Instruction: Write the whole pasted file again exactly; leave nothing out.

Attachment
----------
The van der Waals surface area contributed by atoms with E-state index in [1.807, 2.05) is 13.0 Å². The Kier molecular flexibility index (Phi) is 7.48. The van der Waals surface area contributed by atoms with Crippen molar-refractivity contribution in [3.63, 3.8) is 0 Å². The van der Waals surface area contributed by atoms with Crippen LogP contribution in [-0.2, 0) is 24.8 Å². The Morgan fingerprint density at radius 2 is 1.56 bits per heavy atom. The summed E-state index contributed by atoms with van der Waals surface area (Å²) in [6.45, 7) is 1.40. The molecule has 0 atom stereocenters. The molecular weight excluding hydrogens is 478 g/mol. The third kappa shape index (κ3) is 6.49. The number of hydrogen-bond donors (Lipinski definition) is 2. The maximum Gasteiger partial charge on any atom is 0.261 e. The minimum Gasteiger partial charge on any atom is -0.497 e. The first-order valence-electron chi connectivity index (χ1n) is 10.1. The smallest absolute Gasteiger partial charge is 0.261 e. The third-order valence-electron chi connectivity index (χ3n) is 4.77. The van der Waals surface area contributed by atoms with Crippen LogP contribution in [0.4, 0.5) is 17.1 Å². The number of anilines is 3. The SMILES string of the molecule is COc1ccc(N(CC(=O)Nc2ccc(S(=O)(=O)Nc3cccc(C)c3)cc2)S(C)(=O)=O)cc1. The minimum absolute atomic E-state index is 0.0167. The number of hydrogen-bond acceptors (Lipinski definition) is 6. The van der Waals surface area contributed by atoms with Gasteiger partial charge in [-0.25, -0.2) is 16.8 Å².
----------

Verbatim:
The van der Waals surface area contributed by atoms with E-state index in [1.807, 2.05) is 13.0 Å². The Kier molecular flexibility index (Phi) is 7.48. The van der Waals surface area contributed by atoms with Crippen molar-refractivity contribution in [3.63, 3.8) is 0 Å². The van der Waals surface area contributed by atoms with Crippen LogP contribution in [-0.2, 0) is 24.8 Å². The Morgan fingerprint density at radius 2 is 1.56 bits per heavy atom. The summed E-state index contributed by atoms with van der Waals surface area (Å²) in [6.45, 7) is 1.40. The molecule has 0 atom stereocenters. The molecular weight excluding hydrogens is 478 g/mol. The third kappa shape index (κ3) is 6.49. The number of hydrogen-bond donors (Lipinski definition) is 2. The maximum Gasteiger partial charge on any atom is 0.261 e. The minimum Gasteiger partial charge on any atom is -0.497 e. The first-order valence-electron chi connectivity index (χ1n) is 10.1. The smallest absolute Gasteiger partial charge is 0.261 e. The third-order valence-electron chi connectivity index (χ3n) is 4.77. The van der Waals surface area contributed by atoms with Crippen LogP contribution in [0.4, 0.5) is 17.1 Å². The number of anilines is 3. The SMILES string of the molecule is COc1ccc(N(CC(=O)Nc2ccc(S(=O)(=O)Nc3cccc(C)c3)cc2)S(C)(=O)=O)cc1. The minimum absolute atomic E-state index is 0.0167. The number of hydrogen-bond acceptors (Lipinski definition) is 6. The van der Waals surface area contributed by atoms with Gasteiger partial charge in [-0.25, -0.2) is 16.8 Å².